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Responsibility to Protect at 10 conference hosts discussions on the ethics of international politics

The Responsibility to Protect (R2P) at 10 Conference, organized by the International Center for Ethics, Justice and Public Life at Brandeis and the Tami Steinmetz Center for Peace Research at Tel Aviv University, was held this week on Sunday and Monday, March 8-9. The conference featured panels with experts in international affairs, professors from Brandeis and Tel Aviv universities and other guest speakers. Each event focused on a different aspect of ethics and the responsibilities of nations in international politics.

The conference, titled “When is it Right to Step In?,” began with a welcome by Daniel Terris from the Ethics Center at Brandeis and Mordechai Tamarkin of Tel Aviv University. Sunday’s events included talks about ethical considerations within R2P and “R2P in the Real World.” Each event lasted about an hour and a half and gave audience members the opportunity to ask questions or make comments about what they had heard. The conference was organized by a committee including members of both Brandeis University and Tel Aviv University and in cooperation with the United States Holocaust Memorial Museum as well as other institutions.

The “Justice and Accountability Roundtable,” moderated by Director of Programs in International Justice and Society Leigh Swigart, was one of the events held at the conference. It featured former U.N. Under-Secretary for Legal Affairs Hans Corell, Vice President Mordechai Kremnitzer of the Israel Democracy Institute, John Shattuck of Central European University and Richard Goldstone of the University of Virginia Law School. Kremnitzer and Goldstone sat on the panel in the place of Felice Gaer and Phillip Rapoza, who were unable to attend.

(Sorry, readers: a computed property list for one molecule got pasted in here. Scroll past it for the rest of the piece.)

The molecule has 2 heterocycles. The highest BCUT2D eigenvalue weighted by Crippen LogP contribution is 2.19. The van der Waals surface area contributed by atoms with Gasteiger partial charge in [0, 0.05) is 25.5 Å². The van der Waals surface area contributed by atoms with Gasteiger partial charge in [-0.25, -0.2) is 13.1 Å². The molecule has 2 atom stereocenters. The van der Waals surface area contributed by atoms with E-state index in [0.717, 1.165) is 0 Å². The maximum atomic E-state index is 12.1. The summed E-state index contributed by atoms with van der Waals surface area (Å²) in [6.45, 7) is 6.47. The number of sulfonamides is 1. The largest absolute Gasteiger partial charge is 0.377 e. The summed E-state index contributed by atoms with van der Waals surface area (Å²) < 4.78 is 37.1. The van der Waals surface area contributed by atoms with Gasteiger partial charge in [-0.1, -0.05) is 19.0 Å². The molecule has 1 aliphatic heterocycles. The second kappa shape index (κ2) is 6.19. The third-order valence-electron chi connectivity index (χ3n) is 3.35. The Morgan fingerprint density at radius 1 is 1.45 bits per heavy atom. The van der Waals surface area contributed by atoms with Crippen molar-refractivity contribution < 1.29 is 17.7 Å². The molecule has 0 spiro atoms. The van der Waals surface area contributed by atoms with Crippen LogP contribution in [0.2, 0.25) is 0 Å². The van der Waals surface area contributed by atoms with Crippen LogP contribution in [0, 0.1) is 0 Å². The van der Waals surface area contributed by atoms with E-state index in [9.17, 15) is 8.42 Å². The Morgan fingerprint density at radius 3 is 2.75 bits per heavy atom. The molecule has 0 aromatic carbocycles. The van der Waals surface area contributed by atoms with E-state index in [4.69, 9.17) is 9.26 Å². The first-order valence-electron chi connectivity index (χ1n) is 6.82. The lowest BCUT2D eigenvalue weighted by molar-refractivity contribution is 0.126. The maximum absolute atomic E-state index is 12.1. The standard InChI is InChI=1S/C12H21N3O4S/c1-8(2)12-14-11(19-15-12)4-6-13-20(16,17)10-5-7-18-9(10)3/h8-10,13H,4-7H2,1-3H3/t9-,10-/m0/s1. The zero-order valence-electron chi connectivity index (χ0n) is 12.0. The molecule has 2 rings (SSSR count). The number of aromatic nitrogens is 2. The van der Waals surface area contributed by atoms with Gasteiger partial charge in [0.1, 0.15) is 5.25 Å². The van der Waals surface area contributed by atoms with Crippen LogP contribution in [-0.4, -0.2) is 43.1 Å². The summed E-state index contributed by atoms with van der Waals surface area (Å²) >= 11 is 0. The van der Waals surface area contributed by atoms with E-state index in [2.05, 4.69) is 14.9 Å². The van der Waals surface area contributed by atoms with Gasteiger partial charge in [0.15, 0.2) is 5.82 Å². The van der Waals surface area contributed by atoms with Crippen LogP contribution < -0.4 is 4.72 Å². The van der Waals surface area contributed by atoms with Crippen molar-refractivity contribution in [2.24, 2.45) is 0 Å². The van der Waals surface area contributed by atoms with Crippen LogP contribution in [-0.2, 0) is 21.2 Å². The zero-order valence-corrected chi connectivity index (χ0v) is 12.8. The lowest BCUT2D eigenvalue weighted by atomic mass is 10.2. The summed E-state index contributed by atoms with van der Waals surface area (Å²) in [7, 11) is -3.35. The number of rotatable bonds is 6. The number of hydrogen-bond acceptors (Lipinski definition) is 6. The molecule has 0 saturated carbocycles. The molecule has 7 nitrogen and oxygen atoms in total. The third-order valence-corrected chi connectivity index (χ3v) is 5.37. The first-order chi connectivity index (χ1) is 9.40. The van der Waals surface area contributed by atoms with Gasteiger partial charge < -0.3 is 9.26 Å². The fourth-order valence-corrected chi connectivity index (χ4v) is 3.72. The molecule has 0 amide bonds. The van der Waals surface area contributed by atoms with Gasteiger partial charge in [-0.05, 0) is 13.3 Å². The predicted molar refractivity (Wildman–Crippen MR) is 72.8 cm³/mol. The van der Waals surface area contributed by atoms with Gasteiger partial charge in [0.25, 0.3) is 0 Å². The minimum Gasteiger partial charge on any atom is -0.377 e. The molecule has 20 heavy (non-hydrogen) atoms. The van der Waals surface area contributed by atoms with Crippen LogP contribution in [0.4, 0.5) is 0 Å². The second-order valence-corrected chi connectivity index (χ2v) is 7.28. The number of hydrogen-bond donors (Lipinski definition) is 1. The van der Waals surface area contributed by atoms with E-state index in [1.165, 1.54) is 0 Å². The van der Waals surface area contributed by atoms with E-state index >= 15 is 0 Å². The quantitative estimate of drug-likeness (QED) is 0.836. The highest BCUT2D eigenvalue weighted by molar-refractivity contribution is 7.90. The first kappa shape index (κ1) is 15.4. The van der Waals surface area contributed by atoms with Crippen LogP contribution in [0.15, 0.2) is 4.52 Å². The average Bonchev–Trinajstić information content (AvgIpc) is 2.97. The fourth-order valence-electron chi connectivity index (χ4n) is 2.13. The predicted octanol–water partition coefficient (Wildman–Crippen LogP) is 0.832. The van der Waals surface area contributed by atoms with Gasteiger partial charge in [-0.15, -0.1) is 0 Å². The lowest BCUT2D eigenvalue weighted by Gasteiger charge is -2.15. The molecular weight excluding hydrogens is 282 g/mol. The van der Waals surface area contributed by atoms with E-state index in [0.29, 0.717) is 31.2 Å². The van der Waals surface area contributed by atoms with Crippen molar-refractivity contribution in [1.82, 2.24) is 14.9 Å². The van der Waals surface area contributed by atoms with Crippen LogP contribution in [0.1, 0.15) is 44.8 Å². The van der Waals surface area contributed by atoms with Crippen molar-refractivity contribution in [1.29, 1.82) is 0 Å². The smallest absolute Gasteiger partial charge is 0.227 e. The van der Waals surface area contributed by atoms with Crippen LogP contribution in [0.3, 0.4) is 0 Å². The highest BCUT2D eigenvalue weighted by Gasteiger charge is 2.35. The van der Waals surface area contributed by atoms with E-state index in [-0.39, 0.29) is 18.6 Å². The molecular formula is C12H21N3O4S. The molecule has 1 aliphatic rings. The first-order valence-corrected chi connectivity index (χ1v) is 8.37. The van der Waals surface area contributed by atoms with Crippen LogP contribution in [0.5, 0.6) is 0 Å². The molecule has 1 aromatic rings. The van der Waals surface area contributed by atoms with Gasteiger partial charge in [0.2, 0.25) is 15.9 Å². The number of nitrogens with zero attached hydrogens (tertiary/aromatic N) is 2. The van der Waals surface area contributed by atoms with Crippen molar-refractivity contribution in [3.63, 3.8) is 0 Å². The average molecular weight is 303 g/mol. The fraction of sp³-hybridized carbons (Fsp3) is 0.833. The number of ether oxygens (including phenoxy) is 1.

Corell was first to give his views on the role of justice and accountability in the context of R2P. He explained that bringing criminals to justice is essential to protecting the world’s vulnerable populations and preventing atrocities. “When criminals see that nothing is happening when they are committing crimes, then the criminality will just grow,” Corell argued. He also made clear that he feels governments “should be very careful to defend the integrity of the U.N. charter.”

Goldstone, who spoke after Corell, criticized the U.N. Security Council’s decision to not intervene in certain situations. “The members of the Security Council have irretrievably weakened [their] own body, the Security Council. They have almost gone out of their way to weaken it by exercising their veto in situations when it shouldn’t be and, importantly, as far as the International Criminal Court is concerned, not backing up their own referrals,” Goldstone commented.

Goldstone also discussed the importance of connecting justice with peace, something he feels will be essential in preventing future crimes against humanity.

Panelist John Shattuck took a different approach to this idea, saying, “Justice as an instrument of ending conflict is a more problematic concept, and it’s had a problematic history.” Shattuck was the only American panelist.

When Kremnitzer was given his opportunity to speak, he focused on the failures of the Security Council that Goldstone had previously discussed. “In the cases where the Security Council fails to act as it should act, there is a real contradiction between what justice requires, [or] demands very strongly, and what international law permits or allows. And I think to say in these kinds of cases, that when you intervene in the name of justice you are acting illegally, is a very problematic notion,” Kremnitzer argued.

Kremnitzer said that he is not optimistic that bringing criminals to justice will be an adequate consolation for victims of crimes against humanity, reminding the audience that many of these victims are not alive to see reconciliation anyway. In response to this, Goldstone argued that many South African victims of crimes against humanity did in fact find criminal justice to be a meaningful form of reparation, acknowledging that this wasn’t the case for all the victims.

The discussion the panelists had at the R2P conference served as an example of the complexities of R2P and the inevitable challenges that trying to protect the vulnerable populations of the world presents. Though there were disagreements on the practicalities, the consensus was that nations that are able to protect vulnerable people are responsible for doing so.

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